Grow and Know events vary across the state, but they all provide opportunities for farmers and nonfarmers to engage each other and have conversations about food and agriculture. Examples of specific events might include farm tours, local foods cooking classes, gardening workshops and on-the-farm dinners.
“Grow and Know events are educational in nature and offer opportunities to learn about agriculture but also serve as a platform for conversation,” said Cara Lawson, Ohio Farm Bureau director of community engagement. “It’s important for people to talk about concerns not only to find solutions to problems, but to also build trust with those in the community for a stronger future.”
Here are three examples of county Grow and Know events throughout the state that are engaging local communities. To find more Grow and Know events throughout the state, visit the Grow and Know webpage at OurOhio.org or check out the listings in Our Ohio magazine.
Clinton County series to answer fresh, local foods questions
In response to a growing number of questions about affordability and preparation of fresh, local foods, Clinton County Farm Bureau and Clinton County Farmers’ Market will hold the first presentation of “Fast Food from the Farm,” a monthly Grow and Know series of local foods cooking demonstrations, June 16.
“The goal of the demonstrations is to show our customers how to make simple, fast and affordable recipes using fresh goods from local producers,” said Dessie Buchanan, co-executive director of Clinton County Farmers’ Market board of directors.
“Fast Food from the Farm” demonstrations will occur monthly from June through September. Each month will feature a different local chef who will be given $30 to purchase fresh products from market vendors and then hold a cooking demonstration using the products purchased.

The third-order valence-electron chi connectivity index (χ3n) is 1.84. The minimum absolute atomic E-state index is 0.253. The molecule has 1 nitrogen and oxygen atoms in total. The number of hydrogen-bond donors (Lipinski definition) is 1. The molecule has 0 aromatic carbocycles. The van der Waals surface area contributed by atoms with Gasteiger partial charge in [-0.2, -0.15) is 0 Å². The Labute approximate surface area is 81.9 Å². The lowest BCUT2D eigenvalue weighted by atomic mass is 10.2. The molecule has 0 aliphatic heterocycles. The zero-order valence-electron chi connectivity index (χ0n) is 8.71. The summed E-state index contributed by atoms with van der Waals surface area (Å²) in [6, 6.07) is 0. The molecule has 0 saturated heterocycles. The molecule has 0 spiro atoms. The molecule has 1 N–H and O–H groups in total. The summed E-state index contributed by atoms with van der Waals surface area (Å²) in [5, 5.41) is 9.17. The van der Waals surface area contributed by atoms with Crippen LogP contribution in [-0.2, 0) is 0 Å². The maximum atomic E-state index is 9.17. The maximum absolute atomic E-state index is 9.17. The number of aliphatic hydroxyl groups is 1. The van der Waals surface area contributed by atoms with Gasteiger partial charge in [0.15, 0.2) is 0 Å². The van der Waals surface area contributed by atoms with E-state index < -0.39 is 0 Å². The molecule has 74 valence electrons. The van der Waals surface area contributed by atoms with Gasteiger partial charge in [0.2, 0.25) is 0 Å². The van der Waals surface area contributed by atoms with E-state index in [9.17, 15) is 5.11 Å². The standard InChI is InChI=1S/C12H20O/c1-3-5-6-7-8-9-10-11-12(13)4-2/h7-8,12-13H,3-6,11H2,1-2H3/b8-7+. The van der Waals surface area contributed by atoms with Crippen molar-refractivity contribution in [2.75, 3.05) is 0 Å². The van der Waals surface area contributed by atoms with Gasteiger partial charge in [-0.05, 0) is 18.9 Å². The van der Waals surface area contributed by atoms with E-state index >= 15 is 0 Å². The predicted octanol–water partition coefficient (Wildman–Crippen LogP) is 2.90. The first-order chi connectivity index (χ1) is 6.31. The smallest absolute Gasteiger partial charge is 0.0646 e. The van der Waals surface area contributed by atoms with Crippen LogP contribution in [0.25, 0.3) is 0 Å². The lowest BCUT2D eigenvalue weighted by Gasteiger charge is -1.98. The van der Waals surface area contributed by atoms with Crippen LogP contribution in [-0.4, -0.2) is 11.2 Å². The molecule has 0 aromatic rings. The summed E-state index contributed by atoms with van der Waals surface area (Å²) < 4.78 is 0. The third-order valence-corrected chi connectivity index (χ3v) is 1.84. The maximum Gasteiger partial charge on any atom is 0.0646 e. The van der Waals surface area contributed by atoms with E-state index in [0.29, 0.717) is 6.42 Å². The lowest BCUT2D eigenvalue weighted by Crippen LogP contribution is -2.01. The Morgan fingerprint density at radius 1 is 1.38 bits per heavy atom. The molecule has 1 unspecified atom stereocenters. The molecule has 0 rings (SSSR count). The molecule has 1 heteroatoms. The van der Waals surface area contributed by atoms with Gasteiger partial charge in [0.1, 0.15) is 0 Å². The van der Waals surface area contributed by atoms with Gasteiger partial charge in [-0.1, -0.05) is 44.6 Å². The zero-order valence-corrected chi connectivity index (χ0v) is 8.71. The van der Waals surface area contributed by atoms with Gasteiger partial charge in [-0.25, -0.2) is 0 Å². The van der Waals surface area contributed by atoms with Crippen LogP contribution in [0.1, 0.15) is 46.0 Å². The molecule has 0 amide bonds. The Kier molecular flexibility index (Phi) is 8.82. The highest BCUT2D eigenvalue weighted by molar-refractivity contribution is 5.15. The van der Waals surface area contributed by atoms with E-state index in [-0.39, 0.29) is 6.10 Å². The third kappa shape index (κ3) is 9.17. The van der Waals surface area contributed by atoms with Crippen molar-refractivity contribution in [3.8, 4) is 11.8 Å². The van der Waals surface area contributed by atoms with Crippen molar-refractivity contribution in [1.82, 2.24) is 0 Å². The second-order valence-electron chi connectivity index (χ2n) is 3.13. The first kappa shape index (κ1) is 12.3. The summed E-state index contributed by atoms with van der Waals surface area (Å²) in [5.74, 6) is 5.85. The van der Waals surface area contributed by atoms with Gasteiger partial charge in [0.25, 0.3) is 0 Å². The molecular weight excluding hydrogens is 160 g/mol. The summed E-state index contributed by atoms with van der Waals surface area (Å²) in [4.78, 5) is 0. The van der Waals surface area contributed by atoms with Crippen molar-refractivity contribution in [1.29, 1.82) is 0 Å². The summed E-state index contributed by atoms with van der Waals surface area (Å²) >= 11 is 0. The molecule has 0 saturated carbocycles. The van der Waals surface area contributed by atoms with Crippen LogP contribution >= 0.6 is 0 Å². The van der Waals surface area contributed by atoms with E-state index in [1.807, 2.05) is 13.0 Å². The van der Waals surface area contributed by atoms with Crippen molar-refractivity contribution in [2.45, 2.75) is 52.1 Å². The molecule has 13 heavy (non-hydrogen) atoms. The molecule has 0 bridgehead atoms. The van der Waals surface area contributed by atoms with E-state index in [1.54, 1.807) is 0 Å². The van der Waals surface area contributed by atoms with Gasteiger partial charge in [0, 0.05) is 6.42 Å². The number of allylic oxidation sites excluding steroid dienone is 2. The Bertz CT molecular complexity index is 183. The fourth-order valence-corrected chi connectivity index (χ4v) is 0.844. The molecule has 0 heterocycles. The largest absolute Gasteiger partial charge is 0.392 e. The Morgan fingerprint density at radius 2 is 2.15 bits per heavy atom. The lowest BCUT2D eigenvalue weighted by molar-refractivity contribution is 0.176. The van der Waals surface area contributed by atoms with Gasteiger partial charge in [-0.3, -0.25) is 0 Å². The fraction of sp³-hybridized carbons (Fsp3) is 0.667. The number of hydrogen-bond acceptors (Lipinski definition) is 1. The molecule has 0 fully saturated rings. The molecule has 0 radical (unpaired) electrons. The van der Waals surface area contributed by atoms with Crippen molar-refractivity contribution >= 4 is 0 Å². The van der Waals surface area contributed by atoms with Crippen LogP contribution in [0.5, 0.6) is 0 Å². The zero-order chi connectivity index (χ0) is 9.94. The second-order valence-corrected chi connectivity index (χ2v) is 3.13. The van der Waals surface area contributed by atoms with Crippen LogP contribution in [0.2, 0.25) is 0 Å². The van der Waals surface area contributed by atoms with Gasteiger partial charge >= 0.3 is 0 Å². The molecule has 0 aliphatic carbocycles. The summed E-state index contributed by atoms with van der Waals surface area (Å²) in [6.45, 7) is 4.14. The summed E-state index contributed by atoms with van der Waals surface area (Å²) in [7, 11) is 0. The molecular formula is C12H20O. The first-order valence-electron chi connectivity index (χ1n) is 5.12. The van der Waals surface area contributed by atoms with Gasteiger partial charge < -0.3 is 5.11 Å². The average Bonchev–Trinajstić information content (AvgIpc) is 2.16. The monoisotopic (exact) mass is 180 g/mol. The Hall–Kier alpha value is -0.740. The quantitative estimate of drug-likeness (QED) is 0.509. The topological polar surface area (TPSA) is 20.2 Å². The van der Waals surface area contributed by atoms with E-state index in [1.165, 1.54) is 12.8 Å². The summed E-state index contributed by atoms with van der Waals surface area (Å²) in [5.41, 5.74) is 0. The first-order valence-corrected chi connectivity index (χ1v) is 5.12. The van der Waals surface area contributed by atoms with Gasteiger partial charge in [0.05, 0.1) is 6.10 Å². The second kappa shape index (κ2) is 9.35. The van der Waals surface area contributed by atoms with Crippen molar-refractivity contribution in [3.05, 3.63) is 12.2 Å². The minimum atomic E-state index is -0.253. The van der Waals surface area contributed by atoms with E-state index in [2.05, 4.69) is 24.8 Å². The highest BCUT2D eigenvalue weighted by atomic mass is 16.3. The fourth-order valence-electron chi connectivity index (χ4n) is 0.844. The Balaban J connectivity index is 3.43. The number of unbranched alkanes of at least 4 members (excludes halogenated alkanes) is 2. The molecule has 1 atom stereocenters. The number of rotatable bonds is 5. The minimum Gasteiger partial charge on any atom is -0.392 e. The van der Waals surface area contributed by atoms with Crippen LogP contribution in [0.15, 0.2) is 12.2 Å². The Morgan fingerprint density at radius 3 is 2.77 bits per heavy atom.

By hosting these demonstrations at the market, Buchanan said the organizations hope to engage customers in direct conversations with local farmers, increasing support and awareness of local food, while answering questions of affordability and preparation.
Muskingum County Farm Bureau summer picnic provides opportunity for conversations about agriculture
Muskingum County Farm Bureau has always held a summer picnic for its members, but this year there are plans to change it up. To add more value to the picnic, the organization will be providing opportunity for conversations about the farm and agriculture.
The June 24 Grow and Know event at Sands Family Farm will include a delicious meal held in a beautiful bank barn, followed by a farm tour.
“We are hoping to get a lot more associate members to attend this year by having it on a farm,” said Kari Burkey, Muskingum County organization director. “A board member will host the event on his farm and have stations for people to walk through where he and his family can talk about their beef, chicken and hay operation and the conservation practices they use.”
James McDonald, Muskingum County Farm Bureau president, said the county hopes to attract both farmer members and nonfarmer members alike because both will find value in the experience.
“We think the active members will appreciate seeing the facilities and hopefully get some ideas of what they could use on their own operations. For the associate members, we can show them how cattle and chickens are raised and they can talk with some of the folks who are raising their food,” he said. “They can interact with some farmers, ask questions about how their food is raised, see different methods of production and enjoy a great meal.”
Ross County Farm Bureau to hold progressive farm dinner
Ross County Farm Bureau will be hosting “Farm Factor,” a progressive farm dinner Grow and Know event, July 22 for an afternoon of fun and food.
“Farm Factor” will consist of a four-course meal, with each course served at a different Ross County farm. Every farm will serve food from its farm, or from a nearby local farmer, and the farm owner will give a tour of the farm. Other farmers and Farm Bureau members also will be there to answer questions about farming and agriculture.
Ross County Farm Bureau President Mark Crosier said he and his wife had been on a few progressive dinners and they thought it would be a fun event for the county Farm Bureau to organize.
“This will be a fun way to create excitement and unity among our farmer members and get families that are not involved in agriculture out onto farms,” he said.